Sometimes being green means grabbing a plant and ripping it from the ground, then burning every square inch of it to make sure it can never take root again.
The Sea to Sky Invasive Species Council has announced a crew of five employees who will conduct on-the-ground work through the Sea to Sky Corridor, looking for species of plants that don't belong and have a tendency to block out native species. The wanted list includes species like Japanese knotweed and scotch broom in the Squamish area, and knapweed and toadflax as far north as Pemberton.
Many of these species have a tendency to spread through gravel deliveries, propagate quickly and are difficult to destroy - for example, if even a sliver of a Japanese knotweed is left behind the plant will re-establish itself.
The SSISC has put together a list of high priority species through the corridor and divided them into three groups. The first list calls for early detection and rapid response, and includes plants like kudzu, gorse, flowering rush and curled pondweed. The second list calls for removing escapees where possible, acknowledging that some plants are popular among gardeners.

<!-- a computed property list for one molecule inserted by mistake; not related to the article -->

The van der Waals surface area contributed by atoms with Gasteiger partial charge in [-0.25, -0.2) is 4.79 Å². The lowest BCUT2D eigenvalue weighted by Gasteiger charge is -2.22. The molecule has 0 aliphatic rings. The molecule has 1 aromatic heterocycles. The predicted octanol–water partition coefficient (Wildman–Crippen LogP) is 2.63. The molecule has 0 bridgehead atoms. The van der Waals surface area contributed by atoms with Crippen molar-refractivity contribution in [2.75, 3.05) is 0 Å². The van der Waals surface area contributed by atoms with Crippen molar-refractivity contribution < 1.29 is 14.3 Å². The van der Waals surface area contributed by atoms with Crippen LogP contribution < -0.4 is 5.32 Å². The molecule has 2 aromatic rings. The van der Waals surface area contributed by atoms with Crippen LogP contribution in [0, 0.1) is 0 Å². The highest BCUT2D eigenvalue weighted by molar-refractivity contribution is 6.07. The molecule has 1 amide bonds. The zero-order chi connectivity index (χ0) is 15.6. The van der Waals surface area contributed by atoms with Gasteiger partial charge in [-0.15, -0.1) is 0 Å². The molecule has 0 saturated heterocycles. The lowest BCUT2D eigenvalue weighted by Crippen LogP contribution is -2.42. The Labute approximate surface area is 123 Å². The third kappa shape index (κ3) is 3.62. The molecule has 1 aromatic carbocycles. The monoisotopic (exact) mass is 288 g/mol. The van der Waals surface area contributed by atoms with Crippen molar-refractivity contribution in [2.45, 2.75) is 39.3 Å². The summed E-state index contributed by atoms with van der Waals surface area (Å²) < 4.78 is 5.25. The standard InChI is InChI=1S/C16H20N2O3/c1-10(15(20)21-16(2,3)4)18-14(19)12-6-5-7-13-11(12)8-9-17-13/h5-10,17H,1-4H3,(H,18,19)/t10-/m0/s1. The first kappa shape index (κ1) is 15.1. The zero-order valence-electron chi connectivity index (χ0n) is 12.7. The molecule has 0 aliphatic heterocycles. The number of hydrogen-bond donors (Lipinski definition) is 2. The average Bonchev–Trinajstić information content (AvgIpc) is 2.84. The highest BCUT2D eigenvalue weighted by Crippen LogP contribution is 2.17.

This list includes the knotweeds and scotch broom, as well as plants like English ivy, purple and yellow loosestrife and the yellow flag iris.
The last list is plants that will be monitored, but not steps will be taken to remove or eradicate them at this point.
Crews will also be on the lookout for invasive animal species like the bullfrog - a huge threat to water ecosystems and aquatic species that is already well-established in the Lower Mainland.
The crew is being funded as part of a two-year program by the Invasive Plant Council of B.C. called the Hot Spots Project. The provincial government and federal government are sponsors of the program as part of a province-wide job opportunities program and a federal fund for communities adjusting to the recession.
The Sea to Sky zone ranges from Lions Bay to D'Arcy.
The SSISC already did an inventory of invasive species in the corridor, hiring a crew to do a survey in January and February. All reports of invasive species were mapped and the crew hired this week will be responsible for visiting those areas and removing them, as well as looking for additional species.
For more information visit www.ssics.info.